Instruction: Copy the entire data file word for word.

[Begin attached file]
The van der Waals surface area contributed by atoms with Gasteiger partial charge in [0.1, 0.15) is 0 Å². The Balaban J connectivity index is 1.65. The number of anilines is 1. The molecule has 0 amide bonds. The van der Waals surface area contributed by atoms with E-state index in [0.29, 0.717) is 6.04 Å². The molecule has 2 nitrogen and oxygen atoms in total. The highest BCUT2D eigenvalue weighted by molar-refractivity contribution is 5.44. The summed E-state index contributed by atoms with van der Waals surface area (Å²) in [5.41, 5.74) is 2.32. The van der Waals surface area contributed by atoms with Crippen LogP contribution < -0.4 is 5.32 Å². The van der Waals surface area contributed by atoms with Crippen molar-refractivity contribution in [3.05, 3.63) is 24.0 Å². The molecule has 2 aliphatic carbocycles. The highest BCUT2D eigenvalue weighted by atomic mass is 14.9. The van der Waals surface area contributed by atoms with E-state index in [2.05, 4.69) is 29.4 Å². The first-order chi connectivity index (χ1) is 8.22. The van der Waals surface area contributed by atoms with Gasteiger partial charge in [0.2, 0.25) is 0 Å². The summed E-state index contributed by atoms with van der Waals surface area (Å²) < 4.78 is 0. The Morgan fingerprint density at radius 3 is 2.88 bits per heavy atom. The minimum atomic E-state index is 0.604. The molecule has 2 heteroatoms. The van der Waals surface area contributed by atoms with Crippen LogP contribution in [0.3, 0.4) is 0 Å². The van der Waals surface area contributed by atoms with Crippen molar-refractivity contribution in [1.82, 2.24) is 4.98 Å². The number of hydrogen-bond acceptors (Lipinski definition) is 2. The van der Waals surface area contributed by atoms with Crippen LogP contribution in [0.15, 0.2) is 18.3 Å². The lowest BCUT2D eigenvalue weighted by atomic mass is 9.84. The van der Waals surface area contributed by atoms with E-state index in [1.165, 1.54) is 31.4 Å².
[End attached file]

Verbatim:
The van der Waals surface area contributed by atoms with Gasteiger partial charge in [0.1, 0.15) is 0 Å². The Balaban J connectivity index is 1.65. The number of anilines is 1. The molecule has 0 amide bonds. The van der Waals surface area contributed by atoms with E-state index in [0.29, 0.717) is 6.04 Å². The molecule has 2 nitrogen and oxygen atoms in total. The highest BCUT2D eigenvalue weighted by molar-refractivity contribution is 5.44. The summed E-state index contributed by atoms with van der Waals surface area (Å²) in [5.41, 5.74) is 2.32. The van der Waals surface area contributed by atoms with Crippen LogP contribution < -0.4 is 5.32 Å². The van der Waals surface area contributed by atoms with Crippen molar-refractivity contribution in [3.05, 3.63) is 24.0 Å². The molecule has 2 aliphatic carbocycles. The highest BCUT2D eigenvalue weighted by atomic mass is 14.9. The van der Waals surface area contributed by atoms with E-state index in [2.05, 4.69) is 29.4 Å². The first-order chi connectivity index (χ1) is 8.22. The van der Waals surface area contributed by atoms with Gasteiger partial charge in [0.2, 0.25) is 0 Å². The summed E-state index contributed by atoms with van der Waals surface area (Å²) < 4.78 is 0. The Morgan fingerprint density at radius 3 is 2.88 bits per heavy atom. The minimum atomic E-state index is 0.604. The molecule has 2 heteroatoms. The van der Waals surface area contributed by atoms with Crippen LogP contribution in [0.3, 0.4) is 0 Å². The van der Waals surface area contributed by atoms with Crippen molar-refractivity contribution in [1.82, 2.24) is 4.98 Å². The number of hydrogen-bond acceptors (Lipinski definition) is 2. The van der Waals surface area contributed by atoms with Crippen LogP contribution in [0.15, 0.2) is 18.3 Å². The lowest BCUT2D eigenvalue weighted by atomic mass is 9.84. The van der Waals surface area contributed by atoms with E-state index in [1.165, 1.54) is 31.4 Å².